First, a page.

Music Industry

With These Lawsuits Against Spotify, Best Read Up on What’s Going On

This year is shaping up to be a difficult one for Spotify as they defend against two lawsuits alleging that the company playing songs for which it doesn’t have licenses. No licenses, no payments. (Read my previous post on the subject here.)

These troubles have been brewing for a while. Take a look at this post at MusicTechPolicy from just before Christmas.

Two months ago, the Wall Street Journal ran an article reporting that Spotify had failed to pay a significant amount of royalties due to the music publishing company associated with Victory Records. 1 Rather than make nice with Victory Records’ publishing arm, Spotify responded by pulling Victory’s catalog off the music streaming service. 2

This was immediately followed by several articles by David Lowery, (a songwriter for the indie bands Cracker and Camper Van Beethoven) on his website, The Trichordist. There, he stated that Spotify was playing more than 150 songs of his without permission or payment 3 and published an open letter to the Attorney General of the State of New York calling for an investigation. 4

Spotify responded to these reports in the Wall Street Journal piece by stating:

““We want to pay every penny, but we need to know who to pay,” Spotify spokesman Jonathan Prince said in an email. “The industry needs to come together and develop an approach to publishing rights based on transparency and accountability.” 5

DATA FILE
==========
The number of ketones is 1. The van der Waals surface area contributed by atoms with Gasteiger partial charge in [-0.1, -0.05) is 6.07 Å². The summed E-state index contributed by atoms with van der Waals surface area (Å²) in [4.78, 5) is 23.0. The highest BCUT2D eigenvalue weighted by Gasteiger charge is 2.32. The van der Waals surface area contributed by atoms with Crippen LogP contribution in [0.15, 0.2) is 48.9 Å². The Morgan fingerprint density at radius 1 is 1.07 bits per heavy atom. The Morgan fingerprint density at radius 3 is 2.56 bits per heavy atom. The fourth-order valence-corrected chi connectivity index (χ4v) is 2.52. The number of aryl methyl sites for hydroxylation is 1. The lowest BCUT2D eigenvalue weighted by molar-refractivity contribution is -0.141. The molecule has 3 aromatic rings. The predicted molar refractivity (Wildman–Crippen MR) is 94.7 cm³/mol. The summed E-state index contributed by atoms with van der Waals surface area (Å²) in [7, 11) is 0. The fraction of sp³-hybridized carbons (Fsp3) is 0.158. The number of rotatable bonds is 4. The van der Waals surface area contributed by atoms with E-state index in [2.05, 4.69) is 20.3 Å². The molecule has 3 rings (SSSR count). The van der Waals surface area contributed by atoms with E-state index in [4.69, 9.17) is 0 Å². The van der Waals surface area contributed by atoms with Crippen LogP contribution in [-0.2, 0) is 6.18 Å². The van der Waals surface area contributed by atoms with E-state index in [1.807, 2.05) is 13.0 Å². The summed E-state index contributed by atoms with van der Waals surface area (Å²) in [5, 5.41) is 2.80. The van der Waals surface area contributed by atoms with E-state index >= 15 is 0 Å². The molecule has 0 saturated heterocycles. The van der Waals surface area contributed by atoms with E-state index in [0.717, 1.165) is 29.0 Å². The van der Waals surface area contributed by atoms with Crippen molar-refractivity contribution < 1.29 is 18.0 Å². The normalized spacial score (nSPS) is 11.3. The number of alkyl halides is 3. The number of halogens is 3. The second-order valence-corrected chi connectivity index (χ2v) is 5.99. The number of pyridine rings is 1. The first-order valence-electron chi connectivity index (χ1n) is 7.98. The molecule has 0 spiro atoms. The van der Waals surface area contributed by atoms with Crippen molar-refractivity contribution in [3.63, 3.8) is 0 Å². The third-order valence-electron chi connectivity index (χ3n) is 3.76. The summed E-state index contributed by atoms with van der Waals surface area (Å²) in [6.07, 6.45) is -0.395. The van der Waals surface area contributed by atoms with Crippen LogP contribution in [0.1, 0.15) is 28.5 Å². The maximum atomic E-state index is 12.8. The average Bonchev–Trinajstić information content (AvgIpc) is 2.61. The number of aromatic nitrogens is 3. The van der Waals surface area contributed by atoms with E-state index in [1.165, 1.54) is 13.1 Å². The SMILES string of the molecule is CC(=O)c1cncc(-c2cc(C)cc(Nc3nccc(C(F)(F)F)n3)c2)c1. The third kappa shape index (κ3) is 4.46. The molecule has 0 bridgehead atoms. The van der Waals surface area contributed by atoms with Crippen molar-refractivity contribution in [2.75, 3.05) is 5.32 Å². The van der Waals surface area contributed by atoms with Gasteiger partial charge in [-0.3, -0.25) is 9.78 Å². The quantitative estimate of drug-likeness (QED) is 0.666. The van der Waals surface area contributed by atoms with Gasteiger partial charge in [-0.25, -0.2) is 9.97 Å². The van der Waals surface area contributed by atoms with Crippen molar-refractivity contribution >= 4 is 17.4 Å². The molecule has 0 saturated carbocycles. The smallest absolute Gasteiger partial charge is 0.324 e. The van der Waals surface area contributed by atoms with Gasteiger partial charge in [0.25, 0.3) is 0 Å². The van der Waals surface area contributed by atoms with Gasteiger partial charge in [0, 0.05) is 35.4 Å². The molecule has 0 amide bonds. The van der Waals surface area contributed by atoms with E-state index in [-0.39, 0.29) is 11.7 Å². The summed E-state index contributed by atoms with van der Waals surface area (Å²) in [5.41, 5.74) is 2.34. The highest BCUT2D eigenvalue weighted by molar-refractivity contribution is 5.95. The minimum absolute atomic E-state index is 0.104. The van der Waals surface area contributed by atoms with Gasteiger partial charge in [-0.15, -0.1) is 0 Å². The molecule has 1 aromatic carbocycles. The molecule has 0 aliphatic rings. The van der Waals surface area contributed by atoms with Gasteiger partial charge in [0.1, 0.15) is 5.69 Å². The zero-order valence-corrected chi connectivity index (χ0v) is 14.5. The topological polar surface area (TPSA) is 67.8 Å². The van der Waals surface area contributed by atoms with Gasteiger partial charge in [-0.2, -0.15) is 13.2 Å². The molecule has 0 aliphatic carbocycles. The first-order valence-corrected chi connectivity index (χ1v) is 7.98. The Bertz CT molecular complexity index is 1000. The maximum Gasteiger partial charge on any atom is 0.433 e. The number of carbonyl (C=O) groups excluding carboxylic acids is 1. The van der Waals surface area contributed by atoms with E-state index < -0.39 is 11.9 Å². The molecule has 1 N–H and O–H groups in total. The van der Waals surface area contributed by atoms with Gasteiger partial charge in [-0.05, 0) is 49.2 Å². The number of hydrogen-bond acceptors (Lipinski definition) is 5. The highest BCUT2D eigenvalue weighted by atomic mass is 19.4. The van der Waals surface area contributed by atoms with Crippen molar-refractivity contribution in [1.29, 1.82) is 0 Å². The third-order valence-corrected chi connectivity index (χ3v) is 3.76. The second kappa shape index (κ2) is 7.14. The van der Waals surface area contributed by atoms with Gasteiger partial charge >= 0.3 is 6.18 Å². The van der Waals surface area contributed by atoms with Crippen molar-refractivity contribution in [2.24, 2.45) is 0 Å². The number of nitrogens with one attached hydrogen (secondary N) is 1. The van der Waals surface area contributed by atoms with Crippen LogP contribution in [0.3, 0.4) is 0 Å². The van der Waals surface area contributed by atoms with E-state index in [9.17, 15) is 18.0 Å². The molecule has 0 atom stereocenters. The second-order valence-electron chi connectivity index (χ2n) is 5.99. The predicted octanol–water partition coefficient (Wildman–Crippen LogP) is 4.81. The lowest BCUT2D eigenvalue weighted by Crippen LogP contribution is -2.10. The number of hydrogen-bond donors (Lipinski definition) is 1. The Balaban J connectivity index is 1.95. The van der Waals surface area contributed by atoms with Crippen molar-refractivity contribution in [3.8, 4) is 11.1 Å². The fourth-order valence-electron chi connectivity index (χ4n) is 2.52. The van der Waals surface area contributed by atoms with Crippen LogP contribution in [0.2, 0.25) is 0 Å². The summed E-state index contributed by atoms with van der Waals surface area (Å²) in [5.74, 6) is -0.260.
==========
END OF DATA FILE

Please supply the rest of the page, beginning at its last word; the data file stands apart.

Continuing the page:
The Wall Street Journal article went on to quote Audiam Chief Executive Jeff Price as stating:

“’The problem isn’t that they’re not setting aside the money, or that they don’t want to pay the money,’…[t]he problem is they don’t know who wrote the song, or how to find the person to pay them.’”

This certainly piqued my interest. During my 26-year career as an entertainment attorney, I have licensed songs to every major record label in the world. And the record companies in question did not seem to have any trouble locating my clients, or me for that matter. Since my joining Nova Southeastern University, my former clients have been passed on to other attorneys with active law practices, except for one small music publisher with whom I had a close working relationship for over 20 years. They requested that I continue to represent them, and the university was gracious enough to allow this (on an “after hours” basis only, of course).

The music publisher in question administers a catalog of songs composed by an internationally famous musician. Though the catalog is small, it generates a significant amount of revenue every year from a variety of sources. I have never been contacted by anyone from Spotify regarding licenses for any song in this catalog. If Spotify had contacted the client directly, they would have passed the request on to me.

Could it be possible that Spotify was streaming these songs without ever contacting us or paying the client?

Continue reading. This is important.

 

Alan Cross

is an internationally known broadcaster, interviewer, writer, consultant, blogger and speaker. In his 40+ years in the music business, Alan has interviewed the biggest names in rock, from David Bowie and U2 to Pearl Jam and the Foo Fighters. He’s also known as a musicologist and documentarian through programs like The Ongoing History of New Music.

Alan Cross has 38321 posts and counting. See all posts by Alan Cross

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